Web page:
He is best known in the North East as the Geordie who stopped Newcastle winning the title but Graham Fenton hopes to make history for a different reason with Blyth Spartans. Chief sports writer Luke Edwards reports
GRAHAM Fenton was not the only Geordie in the Blackburn Rovers team 12 years ago, but he was the only Newcastle supporter who took the blame for wrecking United’s title bid.
While Fenton has been treated like a Pariah since that infamous occasion in April 1996, Blackburn’s best player, Alan Shearer, went on to become a legend at St James’s Park following a £15m move back to the North East just three months later.
Shearer is a Geordie icon and is afforded hero-like status after ten successful years on Tyneside, but his young team-mate on that day has never been given such a shot at redemption.
For the rest of his career, Fenton has been shown the contempt of a traitor for having the audacity to score two late goals for the club who paid his wages against the club he supported as a boy.
At 34, the midfielder from Wallsend, who began his career as a trainee at Aston Villa in 1990 after failing to impress his local team, is sick of having to listen to the same tired accusations and the same old abuse.
“That goal against Newcastle still gets mentioned now and again and I suppose I will take it to the grave with me,” said Fenton, whose brace against Newcastle were two of only seven goals he scored during his time at Ewood Park. “I have to accept that.
“It sometimes irritates me, but it’s just one of those things. Some people still have a go at me about it, but I’m not the only Geordie to have scored against Newcastle, am I? What did people expect me to do, miss?
“The thing is people still blame me for losing Newcastle the title, but it wasn’t even that result that did it. Newcastle lost the title that year when they lost 1-0 at home to Manchester United when Peter Schmeichel was superb and made save after save.
“People still blame me, though, because I’m an easy scapegoat I guess, but there are more important things in life to worry about. Yeah, it annoys me when I have to listen to people saying the same stupid things about me after all these years, but I’ve got on with my life, perhaps some people should do the same.”
Tomorrow, however, Fenton will have an opportunity to make a name for himself in North East football for rather happier reasons when he is part of the Blyth Spartans side which takes on Shrewsbury Town in the first round of the FA Cup.
It is the first time Blyth have reached the first round proper of the competition in 11 years and has brought back vivid memories of their magical FA Cup exploits in 1978, when more than 45,000 fans crammed into St James’s Park to see them play Wrexham in a fifth-round replay.
“It’s been a long time coming for Blyth,” said Fenton, who is the club’s assistant player-manager. “It’s been more than a decade since we were last in the first round and when you have an FA Cup history like ours, that is a long time to wait. You are aware of the history as soon as you join the club, it is something people are very proud of, but perhaps it has weighed heavily on players in the past, being constantly told about 1978 and what the club achieved. We just have to enjoy this experience and you never know what will happen on the day, that’s the beauty of the FA Cup. I don’t think you will ever see another non-league team in the fifth round again, not with the way football has gone and the money involved.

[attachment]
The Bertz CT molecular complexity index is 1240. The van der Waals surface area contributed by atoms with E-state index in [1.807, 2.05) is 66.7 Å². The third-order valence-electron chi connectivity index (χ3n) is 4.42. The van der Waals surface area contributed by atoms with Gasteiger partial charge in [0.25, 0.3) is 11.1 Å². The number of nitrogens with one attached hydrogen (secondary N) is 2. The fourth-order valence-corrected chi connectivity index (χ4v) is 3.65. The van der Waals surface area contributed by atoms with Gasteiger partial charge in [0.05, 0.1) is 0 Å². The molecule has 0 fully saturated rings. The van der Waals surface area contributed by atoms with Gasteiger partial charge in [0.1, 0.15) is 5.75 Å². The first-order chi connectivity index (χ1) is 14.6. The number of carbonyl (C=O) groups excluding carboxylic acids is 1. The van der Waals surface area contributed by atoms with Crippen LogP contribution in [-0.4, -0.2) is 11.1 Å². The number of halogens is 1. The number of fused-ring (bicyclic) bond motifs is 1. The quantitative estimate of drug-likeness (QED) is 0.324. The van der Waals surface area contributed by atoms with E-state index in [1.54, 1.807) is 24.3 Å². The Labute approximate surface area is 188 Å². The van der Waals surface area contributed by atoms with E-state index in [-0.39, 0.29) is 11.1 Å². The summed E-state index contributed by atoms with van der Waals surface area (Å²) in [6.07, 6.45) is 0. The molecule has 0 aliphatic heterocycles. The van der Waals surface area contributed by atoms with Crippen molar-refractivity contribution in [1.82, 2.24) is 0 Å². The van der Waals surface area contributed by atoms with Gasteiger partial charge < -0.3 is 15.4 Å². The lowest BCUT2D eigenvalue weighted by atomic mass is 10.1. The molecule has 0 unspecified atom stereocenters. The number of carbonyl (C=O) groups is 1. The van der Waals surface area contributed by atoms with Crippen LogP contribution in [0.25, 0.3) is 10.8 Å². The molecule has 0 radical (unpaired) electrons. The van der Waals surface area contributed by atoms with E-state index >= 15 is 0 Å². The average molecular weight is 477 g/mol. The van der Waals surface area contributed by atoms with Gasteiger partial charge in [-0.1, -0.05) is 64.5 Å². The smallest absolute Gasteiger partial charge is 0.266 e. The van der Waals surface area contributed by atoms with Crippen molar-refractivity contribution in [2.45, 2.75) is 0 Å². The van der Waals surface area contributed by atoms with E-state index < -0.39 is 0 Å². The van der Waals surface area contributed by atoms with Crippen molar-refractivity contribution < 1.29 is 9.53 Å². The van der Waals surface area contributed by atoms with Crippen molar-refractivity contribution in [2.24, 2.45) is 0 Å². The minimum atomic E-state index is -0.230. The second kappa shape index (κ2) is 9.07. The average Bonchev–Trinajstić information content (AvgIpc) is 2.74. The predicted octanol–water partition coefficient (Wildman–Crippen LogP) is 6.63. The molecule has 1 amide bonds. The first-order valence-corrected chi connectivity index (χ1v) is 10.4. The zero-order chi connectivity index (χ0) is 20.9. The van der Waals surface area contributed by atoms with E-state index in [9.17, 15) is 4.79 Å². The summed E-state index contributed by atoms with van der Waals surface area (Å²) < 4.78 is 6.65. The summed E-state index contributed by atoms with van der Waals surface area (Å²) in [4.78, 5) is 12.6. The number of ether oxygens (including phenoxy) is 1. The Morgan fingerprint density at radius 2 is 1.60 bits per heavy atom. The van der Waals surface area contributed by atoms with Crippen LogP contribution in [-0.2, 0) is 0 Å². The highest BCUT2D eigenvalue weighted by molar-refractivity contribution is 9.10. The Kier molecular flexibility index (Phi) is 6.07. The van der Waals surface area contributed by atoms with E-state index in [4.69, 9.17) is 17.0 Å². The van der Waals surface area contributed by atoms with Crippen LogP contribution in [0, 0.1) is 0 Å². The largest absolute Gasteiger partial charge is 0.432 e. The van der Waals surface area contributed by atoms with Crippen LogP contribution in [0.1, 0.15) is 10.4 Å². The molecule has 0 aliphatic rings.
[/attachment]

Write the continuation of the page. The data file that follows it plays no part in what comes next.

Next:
“First and foremost we want to give a good account of ourselves, but as I keep saying to the lads, there is always at least one giant-killing in the first round, so why shouldn’t it be us (who does it)?”
It was five years ago, following the death of his father and with his enthusiasm for the game evaporated, that Fenton decided to sign for Blyth. Having slipped down the leagues from Blackburn, taking in Leicester City, Stoke, St Mirren, Darlington and Blackpool on the way, Fenton had begun to dread the daily grind of the professional footballer. He explained: “This has been a fantastic move for me and has given me my love back for the game if the truth be told. I’d just stopped enjoying it. I know that sounds strange, I used to love going into training every day, but that vanished.
“I didn’t see eye-to-eye with a few people and I worked for a few egotists and ended up hating it. It was a job, nothing more, and not a very enjoyable one at that. When my dad died in 2001, my wife and I made the decision to come back to the North East and that was when I signed for Blyth. It isn’t as financially rewarding as league football, but I’m a lot happier.
“I think there are a lot of players like me in non-league football, players who lost their love for the game and wanted to do something else as well as play football.
“When I was at Darlington and Blackpool I used to look at some of the players and I couldn’t believe they were playing league football. And when I look at some of the players in our league, technically they are definitely good enough to play in the league, but for one reason or another they have ended up not making it. Sometimes it is a complete mystery, but the FA Cup is a chance for them to show what they are really capable of.”
Blyth Spartans would like to remind supporters the game against Shrewsbury kicks off an hour earlier than usual at 2pm tomorrow.